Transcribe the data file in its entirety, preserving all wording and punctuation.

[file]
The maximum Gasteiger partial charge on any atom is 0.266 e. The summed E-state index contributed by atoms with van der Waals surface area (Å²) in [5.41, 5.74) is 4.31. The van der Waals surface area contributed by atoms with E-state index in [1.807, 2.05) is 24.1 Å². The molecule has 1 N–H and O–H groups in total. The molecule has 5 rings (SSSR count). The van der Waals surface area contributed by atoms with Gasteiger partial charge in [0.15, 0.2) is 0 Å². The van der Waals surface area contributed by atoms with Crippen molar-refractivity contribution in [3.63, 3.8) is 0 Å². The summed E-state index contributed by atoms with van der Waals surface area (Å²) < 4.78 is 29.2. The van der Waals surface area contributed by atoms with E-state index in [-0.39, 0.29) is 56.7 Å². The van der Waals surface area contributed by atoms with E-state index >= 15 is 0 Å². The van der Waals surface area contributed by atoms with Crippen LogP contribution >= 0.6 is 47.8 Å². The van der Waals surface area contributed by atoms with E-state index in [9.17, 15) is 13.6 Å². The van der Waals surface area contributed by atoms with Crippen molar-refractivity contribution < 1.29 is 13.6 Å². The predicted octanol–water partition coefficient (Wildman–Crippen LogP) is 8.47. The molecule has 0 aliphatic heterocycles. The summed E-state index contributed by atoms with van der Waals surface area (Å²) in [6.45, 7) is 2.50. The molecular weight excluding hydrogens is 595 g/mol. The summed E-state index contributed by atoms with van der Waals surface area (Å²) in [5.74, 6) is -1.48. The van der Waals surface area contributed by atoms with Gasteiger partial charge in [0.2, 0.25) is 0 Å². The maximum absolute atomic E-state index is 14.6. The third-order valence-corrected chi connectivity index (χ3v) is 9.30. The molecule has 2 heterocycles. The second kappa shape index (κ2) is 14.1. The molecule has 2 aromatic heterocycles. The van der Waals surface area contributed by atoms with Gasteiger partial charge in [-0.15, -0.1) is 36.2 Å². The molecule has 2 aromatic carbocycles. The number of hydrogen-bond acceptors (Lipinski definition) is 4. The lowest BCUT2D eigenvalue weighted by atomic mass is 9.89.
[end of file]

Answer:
The maximum Gasteiger partial charge on any atom is 0.266 e. The summed E-state index contributed by atoms with van der Waals surface area (Å²) in [5.41, 5.74) is 4.31. The van der Waals surface area contributed by atoms with E-state index in [1.807, 2.05) is 24.1 Å². The molecule has 1 N–H and O–H groups in total. The molecule has 5 rings (SSSR count). The van der Waals surface area contributed by atoms with Gasteiger partial charge in [0.15, 0.2) is 0 Å². The van der Waals surface area contributed by atoms with Crippen molar-refractivity contribution in [3.63, 3.8) is 0 Å². The summed E-state index contributed by atoms with van der Waals surface area (Å²) < 4.78 is 29.2. The van der Waals surface area contributed by atoms with E-state index in [-0.39, 0.29) is 56.7 Å². The van der Waals surface area contributed by atoms with E-state index >= 15 is 0 Å². The van der Waals surface area contributed by atoms with Crippen LogP contribution >= 0.6 is 47.8 Å². The van der Waals surface area contributed by atoms with E-state index in [9.17, 15) is 13.6 Å². The van der Waals surface area contributed by atoms with Crippen molar-refractivity contribution < 1.29 is 13.6 Å². The predicted octanol–water partition coefficient (Wildman–Crippen LogP) is 8.47. The molecule has 0 aliphatic heterocycles. The summed E-state index contributed by atoms with van der Waals surface area (Å²) in [6.45, 7) is 2.50. The molecular weight excluding hydrogens is 595 g/mol. The summed E-state index contributed by atoms with van der Waals surface area (Å²) in [5.74, 6) is -1.48. The van der Waals surface area contributed by atoms with Gasteiger partial charge in [0.2, 0.25) is 0 Å². The maximum absolute atomic E-state index is 14.6. The third-order valence-corrected chi connectivity index (χ3v) is 9.30. The molecule has 2 heterocycles. The second kappa shape index (κ2) is 14.1. The molecule has 2 aromatic heterocycles. The van der Waals surface area contributed by atoms with Gasteiger partial charge in [-0.15, -0.1) is 36.2 Å². The molecule has 2 aromatic carbocycles. The number of hydrogen-bond acceptors (Lipinski definition) is 4. The lowest BCUT2D eigenvalue weighted by atomic mass is 9.89.